A Numeracy intervention programme has been delivered by maths staff for 46 children who entered St. Hild’s Church of England School below the expected standard of 100 in mathematics. These children worked through a programme which focusses on key numeracy skills.

Additionally, children with a score below 96 have been working through key numeracy skills using a specific programme called iXL with a subject specific SLSA.

Progress is benchmarked by looking at those pupils who have met or exceeded their Minimum Expected Grade (MEG).

Nurture Group

Of the 8 Children who accessed the Nurture group in Year 7 for select lessons, all have now successfully transitioned into classes with their peers.

 

Please see the table below:

IDL Trial Outcomes

The initial trial of the IDL (Indirect Dyslexia Learning) literacy programme ran through the Summer Term and the impact is detailed below:

11 pupils completed the required programme to be
re-assessed.

On average there was an improvement of 11 months in reading age and 8 months in spelling age.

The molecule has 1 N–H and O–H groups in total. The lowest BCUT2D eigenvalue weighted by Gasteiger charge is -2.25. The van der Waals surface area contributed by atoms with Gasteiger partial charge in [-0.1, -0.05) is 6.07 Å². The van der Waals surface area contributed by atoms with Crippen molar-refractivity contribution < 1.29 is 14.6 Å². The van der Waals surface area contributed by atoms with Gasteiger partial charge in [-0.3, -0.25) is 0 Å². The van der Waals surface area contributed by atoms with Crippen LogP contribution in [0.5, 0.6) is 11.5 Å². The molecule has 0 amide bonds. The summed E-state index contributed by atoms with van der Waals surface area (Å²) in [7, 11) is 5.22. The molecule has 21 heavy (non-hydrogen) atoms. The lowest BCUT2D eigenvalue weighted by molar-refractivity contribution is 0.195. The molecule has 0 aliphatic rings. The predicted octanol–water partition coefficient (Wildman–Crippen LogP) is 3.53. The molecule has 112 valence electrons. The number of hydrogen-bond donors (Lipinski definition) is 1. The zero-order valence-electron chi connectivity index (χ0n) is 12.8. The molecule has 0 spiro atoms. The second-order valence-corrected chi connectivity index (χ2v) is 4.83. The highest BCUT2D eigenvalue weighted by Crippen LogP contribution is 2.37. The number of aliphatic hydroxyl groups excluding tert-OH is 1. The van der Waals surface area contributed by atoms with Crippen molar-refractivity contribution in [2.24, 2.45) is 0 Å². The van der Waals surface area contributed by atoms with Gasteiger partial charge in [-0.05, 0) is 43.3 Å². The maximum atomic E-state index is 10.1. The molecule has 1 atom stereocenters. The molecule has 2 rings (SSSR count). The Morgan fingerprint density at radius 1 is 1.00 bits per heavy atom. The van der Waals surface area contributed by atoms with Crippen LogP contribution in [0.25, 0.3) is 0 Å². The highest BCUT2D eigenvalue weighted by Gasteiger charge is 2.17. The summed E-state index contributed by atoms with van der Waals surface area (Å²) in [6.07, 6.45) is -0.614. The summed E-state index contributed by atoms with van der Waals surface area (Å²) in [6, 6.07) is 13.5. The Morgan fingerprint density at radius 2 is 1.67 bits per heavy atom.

Nurture Group

Pupil Numbers % Met or exceeded MEG % Exceeded MEG
English 100 88
Mathematics 100 12
French 100 38
Geography 100 63
History 100 100
Religious Education 100 63
Disadvantaged Pupil Funding (Pupil Premium)

Pupil Premium is additional funding allocated to schools based on the number of students eligible for Free School Meals (FSM); the measure also includes students who have been eligible for FSM within the last 6 years, known as Ever6. Funding is also allocated to Looked After Children (CLA) and children of services personnel (Ever 4). The DfE uses the term disadvantaged (referred to as DA in this report) to categorise FSM, Ever6 and Looked After Children. Children of services personnel are not categorised as disadvantaged.
There is also a separate Catch-Up Premium for those Year 7 pupils who were below level 4 in their Key Stage 2 English or Maths SATs.

During 2015-16 the funding allocation was set at £935 per secondary pupil.